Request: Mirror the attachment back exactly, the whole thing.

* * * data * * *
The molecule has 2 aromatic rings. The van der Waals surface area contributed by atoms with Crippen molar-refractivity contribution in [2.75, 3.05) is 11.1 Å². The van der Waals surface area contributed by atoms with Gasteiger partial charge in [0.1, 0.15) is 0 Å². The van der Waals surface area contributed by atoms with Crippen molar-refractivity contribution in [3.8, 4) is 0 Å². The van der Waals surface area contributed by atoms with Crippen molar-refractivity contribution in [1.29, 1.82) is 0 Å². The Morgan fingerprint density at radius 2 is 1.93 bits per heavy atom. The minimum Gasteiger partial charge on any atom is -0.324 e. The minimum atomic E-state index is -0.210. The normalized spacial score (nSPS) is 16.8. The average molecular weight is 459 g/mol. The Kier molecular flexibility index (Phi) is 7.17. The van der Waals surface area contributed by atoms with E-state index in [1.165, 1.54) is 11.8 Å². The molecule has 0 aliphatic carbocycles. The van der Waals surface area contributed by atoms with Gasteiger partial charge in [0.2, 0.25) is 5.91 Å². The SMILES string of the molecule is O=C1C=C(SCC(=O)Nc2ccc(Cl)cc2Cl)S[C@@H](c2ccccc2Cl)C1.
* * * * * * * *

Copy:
The molecule has 2 aromatic rings. The van der Waals surface area contributed by atoms with Crippen molar-refractivity contribution in [2.75, 3.05) is 11.1 Å². The van der Waals surface area contributed by atoms with Gasteiger partial charge in [0.1, 0.15) is 0 Å². The van der Waals surface area contributed by atoms with Crippen molar-refractivity contribution in [3.8, 4) is 0 Å². The van der Waals surface area contributed by atoms with Crippen molar-refractivity contribution in [1.29, 1.82) is 0 Å². The Morgan fingerprint density at radius 2 is 1.93 bits per heavy atom. The minimum Gasteiger partial charge on any atom is -0.324 e. The minimum atomic E-state index is -0.210. The normalized spacial score (nSPS) is 16.8. The average molecular weight is 459 g/mol. The Kier molecular flexibility index (Phi) is 7.17. The van der Waals surface area contributed by atoms with E-state index in [1.165, 1.54) is 11.8 Å². The molecule has 0 aliphatic carbocycles. The van der Waals surface area contributed by atoms with Gasteiger partial charge in [0.2, 0.25) is 5.91 Å². The SMILES string of the molecule is O=C1C=C(SCC(=O)Nc2ccc(Cl)cc2Cl)S[C@@H](c2ccccc2Cl)C1.